Real life

Real life

2 March 2017

3:00 PM

2 March 2017

3:00 PM

Shoot me if I ever let slip I’ve been mucking out with rubber gloves and a dustpan and brush.

As God is my witness, I have just left a stable yard where the clientele were all ‘non-riders’ — women whose only joy in horse-owning was to make the mucking out last as long as possible. This is because horse-owning is changing, I fear.

Stable yards where people once came to ride their horses are becoming petting zoos where women who have never grown up, possibly because daddy didn’t love them, store a horse they call My Minty, who they believe will fulfil their emotional needs by allowing them to overfeed it.

These women can’t ride. And because they can’t ride they tell themselves riding is cruel, so as to navigate the awkward problem of their horse not getting any exercise. When they see another woman, like me, riding their horse, they puff themselves up in self-righteous indignation: ‘There she goes again, getting on that poor pony!’

These women are committed vegetarians. ‘I would never put a leather saddle on My Minty!’ declared one of them, after I offered to sell her a spare saddle of mine, seeing as she only had a cheap synthetic one.

She told me she had ‘rescued’ her Irish hunter from hunting.

‘You do know, don’t you, that hunting doesn’t mean you hunt the horse?’ I asked her. But it’s no use because they think it’s cruel to trot down the road, never mind leap over a hedge with a seven-foot drop the other side.

As stable yards are full of these women, their bullying capacity is immense. They all get together over cups of tea, and sometimes Baileys, which they keep in the yard fridge, and slag off the girl who rides her horses.

Some of them are horribly fat while others are suspiciously thin. Some give the impression of being desperate alcoholics. In their storerooms you will see wine boxes among the sacks of pony nuts.

Shaky, uncertain, unskilled in all things equine, they totter into the yard each morning and start the business of mucking out, which they have redesigned for maximum complication.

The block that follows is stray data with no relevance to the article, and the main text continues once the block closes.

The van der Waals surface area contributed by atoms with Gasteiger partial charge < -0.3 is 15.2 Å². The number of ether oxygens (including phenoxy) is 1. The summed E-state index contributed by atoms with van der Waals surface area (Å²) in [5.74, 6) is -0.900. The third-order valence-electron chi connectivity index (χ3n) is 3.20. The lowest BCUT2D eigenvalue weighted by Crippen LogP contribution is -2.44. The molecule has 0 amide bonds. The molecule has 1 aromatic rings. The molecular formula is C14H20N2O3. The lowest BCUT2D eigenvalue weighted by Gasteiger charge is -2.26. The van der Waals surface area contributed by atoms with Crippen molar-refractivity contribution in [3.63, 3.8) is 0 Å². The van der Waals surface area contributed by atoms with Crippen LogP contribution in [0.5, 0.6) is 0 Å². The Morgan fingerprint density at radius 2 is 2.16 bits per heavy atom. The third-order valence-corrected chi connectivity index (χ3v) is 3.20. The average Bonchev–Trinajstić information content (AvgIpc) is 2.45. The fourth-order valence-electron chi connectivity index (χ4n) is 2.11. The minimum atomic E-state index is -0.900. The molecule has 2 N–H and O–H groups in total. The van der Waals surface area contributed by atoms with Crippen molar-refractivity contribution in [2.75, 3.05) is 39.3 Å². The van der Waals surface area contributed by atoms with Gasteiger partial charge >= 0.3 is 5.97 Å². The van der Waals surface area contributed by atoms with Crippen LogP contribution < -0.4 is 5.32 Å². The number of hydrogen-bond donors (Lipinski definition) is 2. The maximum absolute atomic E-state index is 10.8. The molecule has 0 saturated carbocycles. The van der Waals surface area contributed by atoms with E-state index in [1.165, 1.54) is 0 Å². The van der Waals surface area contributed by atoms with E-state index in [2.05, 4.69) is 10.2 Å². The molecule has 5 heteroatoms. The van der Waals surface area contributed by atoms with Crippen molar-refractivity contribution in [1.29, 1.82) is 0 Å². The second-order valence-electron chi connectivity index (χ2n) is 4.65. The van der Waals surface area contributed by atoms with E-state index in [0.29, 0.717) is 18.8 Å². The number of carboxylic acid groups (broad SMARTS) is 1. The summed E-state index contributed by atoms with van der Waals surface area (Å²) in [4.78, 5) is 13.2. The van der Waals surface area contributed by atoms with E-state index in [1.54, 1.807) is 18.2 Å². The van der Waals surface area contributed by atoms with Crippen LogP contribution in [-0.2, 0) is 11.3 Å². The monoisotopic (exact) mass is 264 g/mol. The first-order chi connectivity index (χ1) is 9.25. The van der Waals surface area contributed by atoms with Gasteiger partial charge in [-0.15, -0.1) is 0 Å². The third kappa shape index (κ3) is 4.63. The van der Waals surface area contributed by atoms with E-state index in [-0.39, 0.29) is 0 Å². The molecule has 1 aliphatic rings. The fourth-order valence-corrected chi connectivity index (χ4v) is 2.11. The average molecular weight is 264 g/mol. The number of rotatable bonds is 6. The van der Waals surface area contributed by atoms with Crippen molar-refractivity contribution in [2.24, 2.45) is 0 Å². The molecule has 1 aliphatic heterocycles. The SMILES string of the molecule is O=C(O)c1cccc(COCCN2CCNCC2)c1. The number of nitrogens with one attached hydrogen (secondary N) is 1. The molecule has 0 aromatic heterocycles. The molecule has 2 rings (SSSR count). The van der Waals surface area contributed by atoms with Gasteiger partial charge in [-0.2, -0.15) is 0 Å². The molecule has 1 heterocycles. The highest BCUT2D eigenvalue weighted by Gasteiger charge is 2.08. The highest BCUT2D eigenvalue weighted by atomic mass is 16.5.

Armed with a pitchfork, the builder boyfriend or I muck out my two horses in about half an hour. The non-riders, meanwhile, snap on a pair of rubber gloves, get down on their hands and knees and start lifting out each poo individually.

After several hours of this, stopping regularly to gossip with each other about the cruel girl who is yet again tacking up her poor horse, and after feeding all the yard cats, weeping over dead mice found in their storeroom and so on, they then take up a tiny household dustpan and brush and start sweeping up bits of fallen bedding, sawdust flake by sawdust flake.

When we had turned out, mucked out, gone to work, come back, brought in, ridden, put the horses to bed and gone home for the night, the non-riders would still be perfecting the right angles on their shavings beds and preparing buckets of feed so big and complicated there isn’t room on this page to describe them.

But imagine the most dangerous foodstuffs to feed a horse and then you’re getting somewhere near. Unsoaked Lucerne nuts was a staple. To this they would add carrots, sugar beet and vast amounts of chaff. But not just any old chaff — chaff harvested at the foot of the Austrian Alps and wind dried for extra expense and ordering complication. The man from the feed store would turn up in his van and heave sacks of the stuff out and laugh himself silly as he set it down.

The poor horses got fatter and fatter, stuffed full of food like foie-gras geese.

Instead of riding, the non-riders attempted something called ‘loose schooling’ — letting their horse run round the manège on its own as they stood in the middle trembling and crying with panic. Which was all very amusing to watch.

But then their lunacy started to affect me.

While nightly filling vast tubs with water into which they dipped their haynets briefly then tipped the water away over the floor — ‘because My Minty likes it like that’ — they got the idea that I was wasting water by filling my horses’ drinking buckets to the brim.

Every day, as I held the hose in my stable tubs, they complained that I should fill them halfway as they did, so that there was nothing left in the morning.

Finally, enough was enough when the owner of My Minty put bird-feeder balls on the tracks to the fields. A non-rider’s horse ate the fat balls and collicked. It pulled through, just.

And I found alternative accommodation. Happily, the rules at my new yard state: ‘No loose schooling.’

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